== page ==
Jacob Zuma’s prison stint for defying the Zondo commission is now in the past, while its report on the state capture era during his presidency is still a work in progress, a draft of history with narrative holes left by the central protagonist.
There was no hope Zuma would return to the witness stand to explain the how and why of the wholesale subversion of the state’s decision-making and the ransacking of its resources to channel R57-billion to the Gupta family.
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Realistically, Deputy Chief Justice Raymond Zondo’s court application for an order to force him to testify was never so much about securing straightforward answers as being able to draw inferences in the absence of those, after having exhausted all means of obtaining the former president’s version of events.
By November last year, when Zondo summonsed Zuma, he had been implicated by 30 witnesses, among them former National Intelligence Agency head Gibson Njenje, whose affidavit speaks to the ties that first bound the then-president to the Gupta brothers, at least as a gateway to what followed.
Njenje recounts separately relaying state security’s concerns about the reputational damage the relationship was causing, first to Ajay Gupta in Saxonwold in 2010, and then later to Zuma. Neither blinked and both, he said, referenced how the family gave Zuma’s son Duduzane, and to a lesser extent his twin sister Duduzile, a financial start in life, through Sahara Computers while he was still a “political polecat”.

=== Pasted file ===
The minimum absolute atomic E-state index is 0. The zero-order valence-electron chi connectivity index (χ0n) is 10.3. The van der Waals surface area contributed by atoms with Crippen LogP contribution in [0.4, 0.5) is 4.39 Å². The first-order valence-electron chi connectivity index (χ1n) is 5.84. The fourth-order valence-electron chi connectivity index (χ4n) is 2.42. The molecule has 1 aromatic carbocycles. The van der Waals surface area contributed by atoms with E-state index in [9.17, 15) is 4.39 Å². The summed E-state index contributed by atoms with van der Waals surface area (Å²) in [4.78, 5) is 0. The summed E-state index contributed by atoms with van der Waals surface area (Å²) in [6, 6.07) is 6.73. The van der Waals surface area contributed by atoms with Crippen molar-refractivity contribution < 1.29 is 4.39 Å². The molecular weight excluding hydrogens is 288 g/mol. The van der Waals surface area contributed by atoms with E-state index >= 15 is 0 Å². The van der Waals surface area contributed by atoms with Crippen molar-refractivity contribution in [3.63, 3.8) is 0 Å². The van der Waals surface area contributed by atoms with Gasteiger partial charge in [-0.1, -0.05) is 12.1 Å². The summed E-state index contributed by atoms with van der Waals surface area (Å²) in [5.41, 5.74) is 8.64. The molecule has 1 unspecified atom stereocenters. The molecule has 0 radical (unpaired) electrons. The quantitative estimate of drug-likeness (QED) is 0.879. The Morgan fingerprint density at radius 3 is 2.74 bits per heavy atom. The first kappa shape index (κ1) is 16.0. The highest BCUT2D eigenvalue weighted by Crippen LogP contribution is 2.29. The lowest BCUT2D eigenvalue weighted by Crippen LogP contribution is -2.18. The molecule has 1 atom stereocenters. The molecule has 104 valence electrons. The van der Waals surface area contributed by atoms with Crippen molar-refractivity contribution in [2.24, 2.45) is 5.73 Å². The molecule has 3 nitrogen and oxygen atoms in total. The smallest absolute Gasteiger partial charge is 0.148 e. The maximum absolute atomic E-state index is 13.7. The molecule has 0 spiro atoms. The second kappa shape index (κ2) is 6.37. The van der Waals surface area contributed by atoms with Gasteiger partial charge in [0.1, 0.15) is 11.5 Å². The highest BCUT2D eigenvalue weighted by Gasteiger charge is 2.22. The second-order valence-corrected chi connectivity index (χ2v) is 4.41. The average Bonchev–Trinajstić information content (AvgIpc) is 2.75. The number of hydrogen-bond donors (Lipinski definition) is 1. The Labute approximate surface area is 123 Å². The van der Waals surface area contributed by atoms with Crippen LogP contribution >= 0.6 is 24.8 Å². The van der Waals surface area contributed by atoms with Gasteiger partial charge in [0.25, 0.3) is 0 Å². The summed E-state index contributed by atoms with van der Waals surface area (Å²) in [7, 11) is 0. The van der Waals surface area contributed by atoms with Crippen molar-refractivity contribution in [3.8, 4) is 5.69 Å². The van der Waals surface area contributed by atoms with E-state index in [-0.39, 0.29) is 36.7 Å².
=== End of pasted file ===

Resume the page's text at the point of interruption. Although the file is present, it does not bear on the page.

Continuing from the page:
In 2013, the ongoing damage was written all over the newspapers when Vega Gupta’s wedding guests landed at Waterkloof air base. Zondo has repeatedly pointed to the episode as a red-flag warning when witnesses claimed ignorance of the family’s influence. Zuma would have been pressed on Lieutenant Colonel Christine Anderson’s testimony that the breach was his “wish”.
Though relatively brief, Njenje’s evidence implicates Zuma in instances illustrating three pillars of state capture — the frustration of law enforcement, the abuse of intelligence structures to keep him securely in power and the conspiracy to skew decision-making to benefit the Gupta brothers and those who colluded with them.